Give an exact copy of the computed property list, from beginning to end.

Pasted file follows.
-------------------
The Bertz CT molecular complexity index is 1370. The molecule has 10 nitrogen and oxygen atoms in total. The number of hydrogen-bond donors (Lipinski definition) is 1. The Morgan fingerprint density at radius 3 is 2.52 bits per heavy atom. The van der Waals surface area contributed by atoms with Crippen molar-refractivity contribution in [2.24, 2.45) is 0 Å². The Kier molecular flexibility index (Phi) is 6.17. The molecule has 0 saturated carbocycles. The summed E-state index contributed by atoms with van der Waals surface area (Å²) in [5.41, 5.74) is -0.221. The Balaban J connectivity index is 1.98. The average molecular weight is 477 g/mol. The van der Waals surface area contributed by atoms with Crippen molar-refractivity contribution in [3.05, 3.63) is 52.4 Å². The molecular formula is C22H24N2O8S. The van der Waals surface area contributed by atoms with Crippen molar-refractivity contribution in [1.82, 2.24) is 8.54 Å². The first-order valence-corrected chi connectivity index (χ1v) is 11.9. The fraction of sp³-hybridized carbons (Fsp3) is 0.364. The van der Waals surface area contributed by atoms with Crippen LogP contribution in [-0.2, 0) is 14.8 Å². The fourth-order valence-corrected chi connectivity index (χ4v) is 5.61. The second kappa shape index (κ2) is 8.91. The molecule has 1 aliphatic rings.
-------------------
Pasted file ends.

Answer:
The Bertz CT molecular complexity index is 1370. The molecule has 10 nitrogen and oxygen atoms in total. The number of hydrogen-bond donors (Lipinski definition) is 1. The Morgan fingerprint density at radius 3 is 2.52 bits per heavy atom. The van der Waals surface area contributed by atoms with Crippen molar-refractivity contribution in [2.24, 2.45) is 0 Å². The Kier molecular flexibility index (Phi) is 6.17. The molecule has 0 saturated carbocycles. The summed E-state index contributed by atoms with van der Waals surface area (Å²) in [5.41, 5.74) is -0.221. The Balaban J connectivity index is 1.98. The average molecular weight is 477 g/mol. The van der Waals surface area contributed by atoms with Crippen molar-refractivity contribution in [3.05, 3.63) is 52.4 Å². The molecular formula is C22H24N2O8S. The van der Waals surface area contributed by atoms with Crippen molar-refractivity contribution in [1.82, 2.24) is 8.54 Å². The first-order valence-corrected chi connectivity index (χ1v) is 11.9. The fraction of sp³-hybridized carbons (Fsp3) is 0.364. The van der Waals surface area contributed by atoms with Crippen LogP contribution in [-0.2, 0) is 14.8 Å². The fourth-order valence-corrected chi connectivity index (χ4v) is 5.61. The second kappa shape index (κ2) is 8.91. The molecule has 1 aliphatic rings.